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Artist Biography

Born and raised in Philadelphia, William Trost Richards began his artistic career working as an illustrator for a gas fixture company while studying painting privately with Paul Weber. In 1852 he exhibited his first landscapes at the Pennsylvania Academy of the Fine Arts. Three years later he traveled to Dusseldorf, Germany with Weber and William Stanley Haseltine to study painting, and there he met Albert Bierstadt and Emanuel Leutze. He also traveled to France and Italy before returning to Philadelphia in 1856.

By 1871 Richards’ efforts were largely devoted to studying and painting the American coastal topography from New Jersey to Maine. He began to work more frequently in the medium of watercolor, and in 1874 he joined the American Society of Painters in Water Colors and contributed regularly to the Society’s exhibitions for the rest of his life. From the 1870s until his death in 1905, Richards found new subject matter on his numerous trips to Europe and to the American West, but he never stopped painting the coastal scenes and seascapes of the Northeast for which he became so famous.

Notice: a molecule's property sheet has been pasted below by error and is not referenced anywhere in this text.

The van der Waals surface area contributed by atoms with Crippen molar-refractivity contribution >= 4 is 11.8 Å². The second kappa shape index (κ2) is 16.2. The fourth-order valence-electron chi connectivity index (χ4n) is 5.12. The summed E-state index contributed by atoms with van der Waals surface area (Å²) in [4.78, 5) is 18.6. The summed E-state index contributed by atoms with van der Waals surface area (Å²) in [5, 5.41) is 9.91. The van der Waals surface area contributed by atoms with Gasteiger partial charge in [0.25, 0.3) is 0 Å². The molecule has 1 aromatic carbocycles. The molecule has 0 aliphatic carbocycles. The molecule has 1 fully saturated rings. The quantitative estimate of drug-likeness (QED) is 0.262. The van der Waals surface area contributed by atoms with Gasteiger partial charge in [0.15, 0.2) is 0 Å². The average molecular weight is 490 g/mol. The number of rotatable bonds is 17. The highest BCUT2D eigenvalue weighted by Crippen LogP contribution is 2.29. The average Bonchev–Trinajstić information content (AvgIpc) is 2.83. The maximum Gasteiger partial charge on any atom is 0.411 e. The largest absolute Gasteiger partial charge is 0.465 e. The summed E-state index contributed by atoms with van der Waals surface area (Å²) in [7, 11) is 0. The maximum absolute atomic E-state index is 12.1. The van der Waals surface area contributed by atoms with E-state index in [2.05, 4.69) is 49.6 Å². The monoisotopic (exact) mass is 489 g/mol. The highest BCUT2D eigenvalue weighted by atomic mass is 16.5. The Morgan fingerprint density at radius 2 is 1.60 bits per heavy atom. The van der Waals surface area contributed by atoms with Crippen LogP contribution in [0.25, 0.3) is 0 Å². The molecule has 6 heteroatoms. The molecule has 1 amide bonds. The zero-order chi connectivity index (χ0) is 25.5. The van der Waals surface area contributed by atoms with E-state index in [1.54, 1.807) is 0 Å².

His work is housed in many prominent institutions such as the Art Institute of Chicago, IL; the Metropolitan Museum of Art, New York, NY; the Fogg Art Museum, Cambridge, MA; the Museum of Fine Arts Boston, MA; and the National Gallery of Art in Washington D.C.